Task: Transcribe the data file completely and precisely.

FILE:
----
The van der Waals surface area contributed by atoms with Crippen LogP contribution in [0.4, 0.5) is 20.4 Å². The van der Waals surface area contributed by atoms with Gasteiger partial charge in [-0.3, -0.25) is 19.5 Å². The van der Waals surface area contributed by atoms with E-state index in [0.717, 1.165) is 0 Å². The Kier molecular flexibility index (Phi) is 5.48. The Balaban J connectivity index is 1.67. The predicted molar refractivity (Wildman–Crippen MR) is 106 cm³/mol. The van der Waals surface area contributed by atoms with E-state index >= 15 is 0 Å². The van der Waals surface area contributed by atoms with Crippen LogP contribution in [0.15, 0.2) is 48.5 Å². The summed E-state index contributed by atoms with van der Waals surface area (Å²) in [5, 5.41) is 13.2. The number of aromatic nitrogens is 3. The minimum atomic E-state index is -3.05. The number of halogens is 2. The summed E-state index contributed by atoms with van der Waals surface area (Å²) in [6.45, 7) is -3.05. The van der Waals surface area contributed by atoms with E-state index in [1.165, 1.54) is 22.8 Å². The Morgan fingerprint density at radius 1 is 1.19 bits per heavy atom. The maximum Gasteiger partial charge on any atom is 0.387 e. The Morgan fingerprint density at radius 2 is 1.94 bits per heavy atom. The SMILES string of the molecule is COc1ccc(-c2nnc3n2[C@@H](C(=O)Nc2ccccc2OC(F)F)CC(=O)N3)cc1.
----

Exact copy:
The van der Waals surface area contributed by atoms with Crippen LogP contribution in [0.4, 0.5) is 20.4 Å². The van der Waals surface area contributed by atoms with Gasteiger partial charge in [-0.3, -0.25) is 19.5 Å². The van der Waals surface area contributed by atoms with E-state index in [0.717, 1.165) is 0 Å². The Kier molecular flexibility index (Phi) is 5.48. The Balaban J connectivity index is 1.67. The predicted molar refractivity (Wildman–Crippen MR) is 106 cm³/mol. The van der Waals surface area contributed by atoms with E-state index >= 15 is 0 Å². The van der Waals surface area contributed by atoms with Crippen LogP contribution in [0.15, 0.2) is 48.5 Å². The summed E-state index contributed by atoms with van der Waals surface area (Å²) in [5, 5.41) is 13.2. The number of aromatic nitrogens is 3. The minimum atomic E-state index is -3.05. The number of halogens is 2. The summed E-state index contributed by atoms with van der Waals surface area (Å²) in [6.45, 7) is -3.05. The van der Waals surface area contributed by atoms with E-state index in [1.165, 1.54) is 22.8 Å². The Morgan fingerprint density at radius 1 is 1.19 bits per heavy atom. The maximum Gasteiger partial charge on any atom is 0.387 e. The Morgan fingerprint density at radius 2 is 1.94 bits per heavy atom. The SMILES string of the molecule is COc1ccc(-c2nnc3n2[C@@H](C(=O)Nc2ccccc2OC(F)F)CC(=O)N3)cc1.